Dorothy Day, Mother Frances And The Pope

The Standard Journal - - LOCAL - By KATHRYN LOPEZ NEA Con­trib­u­tor

“Thank God we have a Pope Paul who up­holds re­spect for life -- an ideal so lofty, so high, so im­por­tant, even when it seems he has the whole Catholic world against him.”

That wasn’t some­one for­get­ting the name of the cur­rent pope, but rather the ac­tivist Dorothy Day writ­ing about Pope Paul VI and his let­ter on hu­man life. Day was mak­ing clear where she stood on abor­tion and birth con­trol: with the Church.

I men­tion this be­cause Pope Fran­cis talked about Day in his his­toric ad­dress to Congress this week. And while most as­so­ciate her with left-wing pol­i­tics, that was not the women in full. The woman in full was one who en­coun­tered Je­sus Christ regularly, seek­ing deeper con­ver­sion, not afraid to do the hard work of ex­am­in­ing her con­science and serv­ing oth­ers out of the love of God.

Car­di­nal Ti­mothy Dolan did not dis­guise his plea­sure that Pope Fran­cis held up this holy New Yorker be­fore the na­tion and the world. Host­ing the pope for an evening prayer ser­vice at St. Pa­trick’s Cathe­dral, Dolan thanked him in Span­ish, the Ar­gen­tinian’s na­tive tongue.

Sit­ting in St. Pa­trick’s that night, pray­ing with Pope Fran­cis and the thou­sands gath­ered there, I couldn’t help but think of one of the other holy women who lived in New York. Mother Frances Xavier Cabrini was an Ital­ian-Amer­i­can mis­sion­ary whose de­vo­tion to Je­sus Christ brought her to build schools, hos­pi­tals and or­phan­ages for im­mi­grant Catholics at around the same time the cathe­dral on Fifth Av­enue was be­ing built.

Read­ing her travel di­aries re­cently -- letters to the sis­ters she’d left back home -- I heard Pope Fran­cis in her voice. Dur­ing his homily, he talked about the dan­gers of fall­ing into bad habits: “Our daily rou­tine can of­ten lead us to a kind of glum ap­a­thy which grad­u­ally be­comes a habit, with a fa­tal con­se­quence: Our hearts grow numb.” Bad habits aren’t sim­ply things to vow to cor­rect with New Year’s res­o­lu­tions; they can be poi­sons to the soul. They turn us, un­wit­tingly, into prac­ti­cal athe­ists or luke­warm Chris­tians.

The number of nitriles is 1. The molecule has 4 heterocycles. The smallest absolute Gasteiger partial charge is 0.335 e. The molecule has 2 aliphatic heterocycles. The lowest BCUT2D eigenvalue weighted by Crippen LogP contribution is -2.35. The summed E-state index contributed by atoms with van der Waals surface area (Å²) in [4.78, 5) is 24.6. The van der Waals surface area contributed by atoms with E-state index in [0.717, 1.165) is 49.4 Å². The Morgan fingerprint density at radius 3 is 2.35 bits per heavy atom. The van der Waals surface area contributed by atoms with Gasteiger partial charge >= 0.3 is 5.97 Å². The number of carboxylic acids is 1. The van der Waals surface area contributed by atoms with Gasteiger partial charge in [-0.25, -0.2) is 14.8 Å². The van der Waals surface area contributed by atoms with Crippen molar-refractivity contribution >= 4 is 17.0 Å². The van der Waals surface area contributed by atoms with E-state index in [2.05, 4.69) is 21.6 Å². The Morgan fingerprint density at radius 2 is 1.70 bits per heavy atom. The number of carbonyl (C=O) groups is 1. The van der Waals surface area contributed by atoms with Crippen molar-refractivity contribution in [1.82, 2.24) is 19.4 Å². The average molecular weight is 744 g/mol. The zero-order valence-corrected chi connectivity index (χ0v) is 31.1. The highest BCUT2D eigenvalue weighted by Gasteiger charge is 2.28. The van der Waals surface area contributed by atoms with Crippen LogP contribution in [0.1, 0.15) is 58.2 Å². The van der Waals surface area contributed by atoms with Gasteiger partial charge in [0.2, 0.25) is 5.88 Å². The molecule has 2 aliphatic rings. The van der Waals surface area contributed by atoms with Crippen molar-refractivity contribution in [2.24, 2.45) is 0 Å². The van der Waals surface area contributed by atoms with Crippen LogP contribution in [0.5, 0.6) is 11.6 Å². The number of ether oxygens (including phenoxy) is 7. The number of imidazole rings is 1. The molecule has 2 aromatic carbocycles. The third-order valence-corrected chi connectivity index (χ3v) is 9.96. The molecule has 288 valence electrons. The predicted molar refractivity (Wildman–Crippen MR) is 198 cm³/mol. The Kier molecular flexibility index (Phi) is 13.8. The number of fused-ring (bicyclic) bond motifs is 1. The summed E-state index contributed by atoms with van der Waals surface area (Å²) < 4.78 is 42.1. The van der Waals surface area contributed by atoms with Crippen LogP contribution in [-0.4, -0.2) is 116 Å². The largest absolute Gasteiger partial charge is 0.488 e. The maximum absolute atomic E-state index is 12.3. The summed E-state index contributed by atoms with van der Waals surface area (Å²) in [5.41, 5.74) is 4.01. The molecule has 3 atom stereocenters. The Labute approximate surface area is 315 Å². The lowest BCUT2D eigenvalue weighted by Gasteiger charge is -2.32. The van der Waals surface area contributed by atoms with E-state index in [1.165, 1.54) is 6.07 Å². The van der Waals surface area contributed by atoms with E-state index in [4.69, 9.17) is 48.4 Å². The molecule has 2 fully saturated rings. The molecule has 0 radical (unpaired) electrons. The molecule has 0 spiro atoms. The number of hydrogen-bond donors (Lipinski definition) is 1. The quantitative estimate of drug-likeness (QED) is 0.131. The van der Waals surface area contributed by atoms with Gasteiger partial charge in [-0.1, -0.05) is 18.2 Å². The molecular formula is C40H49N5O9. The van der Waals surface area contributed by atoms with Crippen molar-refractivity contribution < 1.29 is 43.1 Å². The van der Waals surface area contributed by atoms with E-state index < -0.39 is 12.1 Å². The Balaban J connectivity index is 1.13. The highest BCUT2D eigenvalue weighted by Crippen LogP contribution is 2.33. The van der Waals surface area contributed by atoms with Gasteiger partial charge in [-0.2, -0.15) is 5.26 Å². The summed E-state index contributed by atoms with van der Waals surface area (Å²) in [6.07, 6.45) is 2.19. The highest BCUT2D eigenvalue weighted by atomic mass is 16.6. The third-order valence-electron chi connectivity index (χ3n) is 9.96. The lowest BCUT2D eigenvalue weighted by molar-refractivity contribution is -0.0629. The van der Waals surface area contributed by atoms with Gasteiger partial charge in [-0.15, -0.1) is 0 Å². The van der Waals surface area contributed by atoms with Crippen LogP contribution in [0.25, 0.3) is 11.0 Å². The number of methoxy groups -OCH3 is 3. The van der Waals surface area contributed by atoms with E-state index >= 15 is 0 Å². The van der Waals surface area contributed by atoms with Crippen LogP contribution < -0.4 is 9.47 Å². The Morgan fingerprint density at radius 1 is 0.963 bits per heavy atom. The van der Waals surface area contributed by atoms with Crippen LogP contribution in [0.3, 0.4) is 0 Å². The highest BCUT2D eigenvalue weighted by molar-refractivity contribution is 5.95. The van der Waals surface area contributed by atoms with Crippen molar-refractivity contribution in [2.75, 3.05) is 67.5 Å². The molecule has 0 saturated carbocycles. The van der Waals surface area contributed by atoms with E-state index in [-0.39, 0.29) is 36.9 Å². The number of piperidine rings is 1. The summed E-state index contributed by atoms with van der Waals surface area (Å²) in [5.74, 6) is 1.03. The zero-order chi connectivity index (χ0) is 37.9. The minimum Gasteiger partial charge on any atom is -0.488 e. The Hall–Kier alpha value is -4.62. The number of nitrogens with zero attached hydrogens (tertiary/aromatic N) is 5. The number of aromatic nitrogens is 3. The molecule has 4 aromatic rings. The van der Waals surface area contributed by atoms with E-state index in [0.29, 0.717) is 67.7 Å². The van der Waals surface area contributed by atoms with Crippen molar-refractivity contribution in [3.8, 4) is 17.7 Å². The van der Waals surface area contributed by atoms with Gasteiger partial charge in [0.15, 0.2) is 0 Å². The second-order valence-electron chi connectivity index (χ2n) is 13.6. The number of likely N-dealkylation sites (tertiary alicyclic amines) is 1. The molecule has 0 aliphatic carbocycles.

Mother Cabrini wrote: “We have be­come vile, cow­ardly and many times, for one rea­son or another, (we) lazily keep si­lence. We al­low our­selves to be in­flu­enced by hu­man re­spect and fail to show our­selves in public as true fol­low­ers of Christ.”

She went onto say, “Virtue is mocked, and we are silent; truth is tram­pled upon, and noth­ing is said. But why the si­lence? Be­cause we are vile. We need to re­new our faith, to stir up in our own hearts a love of the sublime prin­ci­ples of our holy re­li­gion.

“Let us not be afraid of of­fend­ing those who ap­proach us, nor fear of per­sis­tently speak­ing the truths of faith,” she wrote. “No, if we know how to con­form our­selves to the true, sweet and gen­tle char­ity of Je­sus, which is also strong and en­er­getic, no one will be of­fended, but will rather be won over.”

How do we do that? That’s the walk the Pope is try­ing to take us on.

In his United Na­tions speech, Pope Fran­cis warned against ide­o­log­i­cal col­o­niza­tion, as he has be­fore. It can dis­tort our very iden­ti­ties, make us for­get who we are. He talked about men and women and nat­u­ral law at the U.N. No small thing. Yet, look at how he’s bring­ing peo­ple to the wa­ter of God’s laws and love: gen­tly, as a ten­der fa­ther who knows what hell our hearts have been rav­aged by. He knows our wounds, and will not pour salt into them, but ap­ply a heal­ing balm of al­ter­na­tives and vi­sion. This is the in­te­gral ecol­ogy he speaks of. This is a new, rein­tro­duced vo­cab­u­lary for us, by which we might ac­tu­ally com­mu­ni­cate with one another again.

But back to Dorothy Day. Car­di­nal Dolan, as pres­i­dent of the U.S. Con­fer­ence of Catholic Bish­ops, en­cour­aged the ad­vance­ment of Day’s saint­hood dur­ing the Pope’s visit. Ear­lier this year, Los An­ge­les Arch­bishop Jose Gomez said, “I don’t know if Dorothy Day is a saint, but she makes me want to be one.”

While Day is not yet a saint, Pope Fran­cis did celebrate the life of our new­est saint: Ju­nipero Serra, the Span­ish mis­sion­ary who founded the Cal­i­for­nia mis­sions sys­tem. In do­ing so, Fran­cis pointed to the uni­ver­sal call to ho­li­ness for Chris­tians.

It’s one that would make for a dif­fer­ent kind of pol­i­tics, and world, if an­swered.

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